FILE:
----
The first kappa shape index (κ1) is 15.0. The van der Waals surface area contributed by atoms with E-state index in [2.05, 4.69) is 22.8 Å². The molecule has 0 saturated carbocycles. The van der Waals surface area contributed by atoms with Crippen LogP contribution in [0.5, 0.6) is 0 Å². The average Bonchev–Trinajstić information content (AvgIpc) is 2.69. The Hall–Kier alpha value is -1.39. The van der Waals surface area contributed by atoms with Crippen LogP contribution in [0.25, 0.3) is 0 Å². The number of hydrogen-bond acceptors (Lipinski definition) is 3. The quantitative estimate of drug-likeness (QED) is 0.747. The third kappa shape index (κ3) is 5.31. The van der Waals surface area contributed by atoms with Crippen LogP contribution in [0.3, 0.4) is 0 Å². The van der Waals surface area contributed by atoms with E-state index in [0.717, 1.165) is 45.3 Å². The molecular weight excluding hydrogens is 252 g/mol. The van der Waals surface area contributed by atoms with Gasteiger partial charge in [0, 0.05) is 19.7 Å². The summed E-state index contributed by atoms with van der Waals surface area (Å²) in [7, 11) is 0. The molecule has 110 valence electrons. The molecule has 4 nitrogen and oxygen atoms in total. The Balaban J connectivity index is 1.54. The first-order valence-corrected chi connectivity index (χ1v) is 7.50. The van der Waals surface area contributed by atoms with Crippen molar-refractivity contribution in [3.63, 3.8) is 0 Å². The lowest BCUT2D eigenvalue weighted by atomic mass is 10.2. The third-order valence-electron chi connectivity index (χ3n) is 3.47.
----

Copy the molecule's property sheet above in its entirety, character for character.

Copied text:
The first kappa shape index (κ1) is 15.0. The van der Waals surface area contributed by atoms with E-state index in [2.05, 4.69) is 22.8 Å². The molecule has 0 saturated carbocycles. The van der Waals surface area contributed by atoms with Crippen LogP contribution in [0.5, 0.6) is 0 Å². The average Bonchev–Trinajstić information content (AvgIpc) is 2.69. The Hall–Kier alpha value is -1.39. The van der Waals surface area contributed by atoms with Crippen LogP contribution in [0.25, 0.3) is 0 Å². The number of hydrogen-bond acceptors (Lipinski definition) is 3. The quantitative estimate of drug-likeness (QED) is 0.747. The third kappa shape index (κ3) is 5.31. The van der Waals surface area contributed by atoms with Crippen LogP contribution in [0.3, 0.4) is 0 Å². The van der Waals surface area contributed by atoms with E-state index in [0.717, 1.165) is 45.3 Å². The molecular weight excluding hydrogens is 252 g/mol. The van der Waals surface area contributed by atoms with Gasteiger partial charge in [0, 0.05) is 19.7 Å². The summed E-state index contributed by atoms with van der Waals surface area (Å²) in [7, 11) is 0. The molecule has 110 valence electrons. The molecule has 4 nitrogen and oxygen atoms in total. The Balaban J connectivity index is 1.54. The first-order valence-corrected chi connectivity index (χ1v) is 7.50. The van der Waals surface area contributed by atoms with Crippen molar-refractivity contribution in [3.63, 3.8) is 0 Å². The lowest BCUT2D eigenvalue weighted by atomic mass is 10.2. The third-order valence-electron chi connectivity index (χ3n) is 3.47.